Monster #Earthquake/Tsunami Strikes Japan, State Dept Urges Americans Stay Away

The massive 8.9 earthquake hit Japan on Friday, March 11, 2011 at 02:46:23 PM (local time at epicenter)[March 10, 2011 at 12:46:23 AM (EST);  09:46:23 PM (PST)].

The US Embassy in Tokyo announced its office closure for the rest of the day and advised American citizens in Japan to listen to local news reports, check with local authorities and contact their neighborhood evacuation centers.

It has released a Warden Message containing a Tsunami Forecast Region Classification of Tsunami Warning/Advisory. 

Its updated Travel Alert advised U.S. citizens to avoid travel to Japan at this time.

The Department of State strongly urges U.S. citizens to avoid tourism and non-essential travel to Japan at this time. Tokyo airports are currently closed; other airports in Japan may be closed or have restricted access. Public transportation, including trains and subways are closed in the Tokyo area, and service has been interrupted in other areas. Many roads have been damaged in the Tokyo area and in northern Japan.
U.S. citizens currently in Japan should contact family and friends in the United States to confirm their well-being at the earliest opportunity. Where internet and telephone services are not available, it may be possible to contact people using SMS (Cell text message) or other forms of social media such as Twitter and Facebook. U.S. citizens may contact the Department of State at and the emergency contact numbers below.

For information on the whereabouts and welfare of family and friends in Japan, please consult the State Department website or call the toll free number 1-888-407-4747, or 1-202-501-4444.

Read more here.

The Federal Times reported that all federal employees and their family members stationed in Japan are accounted for following Friday’s earthquake and tsunami citing an unnamed State Department official .  There are no reports of injuries or deaths among U.S. government personnel but apparently, the US embassy staff in Tokyo was moved to an alternate location. The Secretary of Defense traveling in Bahrain during the earthquake said thatall of our people are OK, our ships and military facilities are all in pretty good shape” and that “we are prepared to help them in any way we possibly can.”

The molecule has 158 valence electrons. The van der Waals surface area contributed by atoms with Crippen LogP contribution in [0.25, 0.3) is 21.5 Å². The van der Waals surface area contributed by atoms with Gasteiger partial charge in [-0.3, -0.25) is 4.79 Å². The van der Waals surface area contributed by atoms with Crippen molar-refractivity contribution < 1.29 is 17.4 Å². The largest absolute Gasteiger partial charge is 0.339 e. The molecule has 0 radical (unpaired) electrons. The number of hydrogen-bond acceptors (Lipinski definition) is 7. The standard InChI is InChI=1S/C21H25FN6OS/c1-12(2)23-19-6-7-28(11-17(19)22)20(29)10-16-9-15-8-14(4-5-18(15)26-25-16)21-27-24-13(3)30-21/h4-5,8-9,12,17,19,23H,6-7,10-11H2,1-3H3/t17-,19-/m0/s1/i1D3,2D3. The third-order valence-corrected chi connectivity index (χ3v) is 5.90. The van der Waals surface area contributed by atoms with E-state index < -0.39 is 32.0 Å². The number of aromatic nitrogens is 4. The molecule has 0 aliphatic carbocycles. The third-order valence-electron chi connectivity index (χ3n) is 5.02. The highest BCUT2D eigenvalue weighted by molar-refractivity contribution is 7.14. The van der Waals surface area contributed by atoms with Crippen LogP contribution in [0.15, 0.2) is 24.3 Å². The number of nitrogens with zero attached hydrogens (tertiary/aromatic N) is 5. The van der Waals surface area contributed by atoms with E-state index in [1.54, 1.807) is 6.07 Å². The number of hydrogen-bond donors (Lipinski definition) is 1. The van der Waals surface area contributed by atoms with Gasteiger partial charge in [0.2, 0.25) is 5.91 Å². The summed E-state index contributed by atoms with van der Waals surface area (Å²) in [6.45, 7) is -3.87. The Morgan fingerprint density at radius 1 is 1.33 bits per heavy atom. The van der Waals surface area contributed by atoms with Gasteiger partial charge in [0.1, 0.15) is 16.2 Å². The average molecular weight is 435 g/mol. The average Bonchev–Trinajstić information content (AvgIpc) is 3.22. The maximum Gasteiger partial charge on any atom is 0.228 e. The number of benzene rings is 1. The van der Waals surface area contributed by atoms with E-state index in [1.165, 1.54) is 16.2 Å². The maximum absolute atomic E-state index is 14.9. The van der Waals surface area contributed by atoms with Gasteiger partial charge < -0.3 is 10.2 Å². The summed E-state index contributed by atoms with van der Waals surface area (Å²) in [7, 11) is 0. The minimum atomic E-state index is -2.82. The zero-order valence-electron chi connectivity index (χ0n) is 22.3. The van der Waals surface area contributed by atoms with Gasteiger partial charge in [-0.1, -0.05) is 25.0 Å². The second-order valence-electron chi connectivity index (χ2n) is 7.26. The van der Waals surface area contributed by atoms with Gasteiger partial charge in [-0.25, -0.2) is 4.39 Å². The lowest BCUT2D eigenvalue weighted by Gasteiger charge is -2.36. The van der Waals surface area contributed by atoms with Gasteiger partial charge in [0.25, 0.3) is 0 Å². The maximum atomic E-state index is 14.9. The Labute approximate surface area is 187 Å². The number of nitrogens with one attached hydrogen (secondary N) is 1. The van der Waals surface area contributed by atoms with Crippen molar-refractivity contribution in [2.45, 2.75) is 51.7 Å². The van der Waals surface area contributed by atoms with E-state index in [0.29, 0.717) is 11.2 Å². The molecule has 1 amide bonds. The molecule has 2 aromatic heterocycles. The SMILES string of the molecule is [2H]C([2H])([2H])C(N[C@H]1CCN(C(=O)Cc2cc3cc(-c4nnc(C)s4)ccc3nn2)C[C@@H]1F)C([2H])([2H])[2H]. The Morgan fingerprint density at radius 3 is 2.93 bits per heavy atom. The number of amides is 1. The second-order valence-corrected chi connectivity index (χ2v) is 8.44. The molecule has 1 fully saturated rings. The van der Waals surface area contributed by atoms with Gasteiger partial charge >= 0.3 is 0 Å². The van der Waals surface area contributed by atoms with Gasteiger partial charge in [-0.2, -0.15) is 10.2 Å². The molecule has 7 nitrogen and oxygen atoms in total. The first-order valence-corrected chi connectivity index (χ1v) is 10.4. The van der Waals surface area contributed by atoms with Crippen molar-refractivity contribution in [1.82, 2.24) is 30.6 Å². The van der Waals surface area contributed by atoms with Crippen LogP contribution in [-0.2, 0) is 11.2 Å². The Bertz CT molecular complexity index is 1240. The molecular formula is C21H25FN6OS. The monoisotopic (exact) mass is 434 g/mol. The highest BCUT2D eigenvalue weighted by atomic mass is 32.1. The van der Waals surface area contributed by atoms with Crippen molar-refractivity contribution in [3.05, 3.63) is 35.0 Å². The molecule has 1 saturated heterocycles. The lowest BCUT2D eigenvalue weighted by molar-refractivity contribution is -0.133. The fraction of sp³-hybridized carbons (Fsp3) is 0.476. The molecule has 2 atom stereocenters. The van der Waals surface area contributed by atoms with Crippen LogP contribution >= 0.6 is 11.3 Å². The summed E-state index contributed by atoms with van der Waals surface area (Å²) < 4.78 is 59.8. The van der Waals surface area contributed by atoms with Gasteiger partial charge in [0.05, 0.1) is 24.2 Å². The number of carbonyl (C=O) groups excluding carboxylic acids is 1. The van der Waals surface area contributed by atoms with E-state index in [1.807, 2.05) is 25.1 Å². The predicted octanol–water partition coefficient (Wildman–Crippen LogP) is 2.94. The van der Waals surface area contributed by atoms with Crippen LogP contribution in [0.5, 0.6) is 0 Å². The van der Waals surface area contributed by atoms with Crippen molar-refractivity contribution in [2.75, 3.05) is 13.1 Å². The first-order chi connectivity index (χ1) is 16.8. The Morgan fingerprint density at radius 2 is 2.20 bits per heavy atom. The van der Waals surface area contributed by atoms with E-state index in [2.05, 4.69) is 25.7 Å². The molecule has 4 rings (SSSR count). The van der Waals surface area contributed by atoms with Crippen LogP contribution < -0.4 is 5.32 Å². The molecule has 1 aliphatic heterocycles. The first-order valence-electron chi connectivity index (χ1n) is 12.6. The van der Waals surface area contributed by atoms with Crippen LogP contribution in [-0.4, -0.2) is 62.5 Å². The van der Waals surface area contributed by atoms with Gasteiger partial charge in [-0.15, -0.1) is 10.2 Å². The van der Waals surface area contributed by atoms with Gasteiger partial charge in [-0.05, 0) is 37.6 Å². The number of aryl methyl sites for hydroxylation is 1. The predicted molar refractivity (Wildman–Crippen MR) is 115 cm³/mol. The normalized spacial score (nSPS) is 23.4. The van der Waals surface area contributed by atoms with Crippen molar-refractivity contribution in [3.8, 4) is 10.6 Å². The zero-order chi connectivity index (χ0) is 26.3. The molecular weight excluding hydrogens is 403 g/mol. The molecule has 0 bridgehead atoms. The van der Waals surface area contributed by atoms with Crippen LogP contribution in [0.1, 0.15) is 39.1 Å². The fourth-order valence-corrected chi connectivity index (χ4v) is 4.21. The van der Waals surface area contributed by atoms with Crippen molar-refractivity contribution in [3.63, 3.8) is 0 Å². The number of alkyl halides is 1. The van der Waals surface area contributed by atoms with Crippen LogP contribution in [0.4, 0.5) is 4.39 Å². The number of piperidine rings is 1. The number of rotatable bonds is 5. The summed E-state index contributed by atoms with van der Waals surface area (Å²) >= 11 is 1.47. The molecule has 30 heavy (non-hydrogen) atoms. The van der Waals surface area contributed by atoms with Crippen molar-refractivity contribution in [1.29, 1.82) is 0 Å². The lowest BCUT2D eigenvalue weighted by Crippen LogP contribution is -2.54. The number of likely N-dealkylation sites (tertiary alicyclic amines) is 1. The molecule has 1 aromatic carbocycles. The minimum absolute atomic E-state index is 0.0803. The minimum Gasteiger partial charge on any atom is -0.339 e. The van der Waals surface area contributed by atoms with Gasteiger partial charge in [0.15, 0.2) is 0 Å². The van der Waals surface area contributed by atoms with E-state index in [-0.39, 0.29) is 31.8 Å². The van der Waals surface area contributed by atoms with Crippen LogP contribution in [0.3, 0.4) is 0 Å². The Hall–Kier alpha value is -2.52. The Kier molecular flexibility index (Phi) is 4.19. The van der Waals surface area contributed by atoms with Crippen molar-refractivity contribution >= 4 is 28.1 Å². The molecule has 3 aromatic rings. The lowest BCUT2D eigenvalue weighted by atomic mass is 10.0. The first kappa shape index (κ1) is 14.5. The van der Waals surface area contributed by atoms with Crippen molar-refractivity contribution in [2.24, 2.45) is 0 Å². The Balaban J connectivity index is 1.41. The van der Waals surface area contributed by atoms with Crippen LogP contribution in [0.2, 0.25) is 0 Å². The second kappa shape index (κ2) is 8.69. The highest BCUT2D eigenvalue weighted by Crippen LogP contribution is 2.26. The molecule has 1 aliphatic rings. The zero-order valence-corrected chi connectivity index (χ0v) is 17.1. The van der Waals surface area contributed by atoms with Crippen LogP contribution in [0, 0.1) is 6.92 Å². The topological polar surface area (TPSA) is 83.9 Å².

Extracted from United Nations World Food Programme (WFP) Map
Click here for larger map

The USGS says that the 03/11/2011 earthquake (preliminary magnitude 8.9) near the east coast of Honshu, Japan, occurred as a result of thrust faulting on or near the subduction zone interface plate boundary between the Pacific and North America plates.

The March 11 earthquake was preceded by a series of large foreshocks over the previous two days, beginning on March 9th with an M 7.2 event approximately 40 km from the March 11 earthquake, and continuing with a further 3 earthquakes greater than M 6 on the same day.

The Japan Trench subduction zone has hosted 9 events of magnitude 7 or greater since 1973. The largest of these was an M 7.8 earthquake approximately 230 km to the north of the March 11 event, in December 1994, which caused 3 fatalities and almost 700 injuries. In June of 1978, an M 7.7 earthquake 75 km to the southwest caused 22 fatalities and over 400 injuries. In December of 2008, a sequence of 4 moderate earthquakes (M 5.3-5.8) occurred within 20 km of the March 11 event. In the first 12 hours following the March 11 earthquake, the region has experienced over a dozen aftershocks of M 5 or greater, the largest being M 5.7.

It looks like this is the biggest temblor to hit the country since we started keeping records. More details here.

AlertNet has the following updates. Read in full here:

  • Up to 300 bodies found in Sendai city, domestic news agency Jiji says.
  • A ship carrying 100 people was swept away by the tsunami, Kyodo news agency reports.
  • Some 3,000 residents living near a nuclear plant in Fukushima prefecture, north of Tokyo, have been told to evacuate the area, Chief Cabinet Secretary Yukio Edano tells reporters.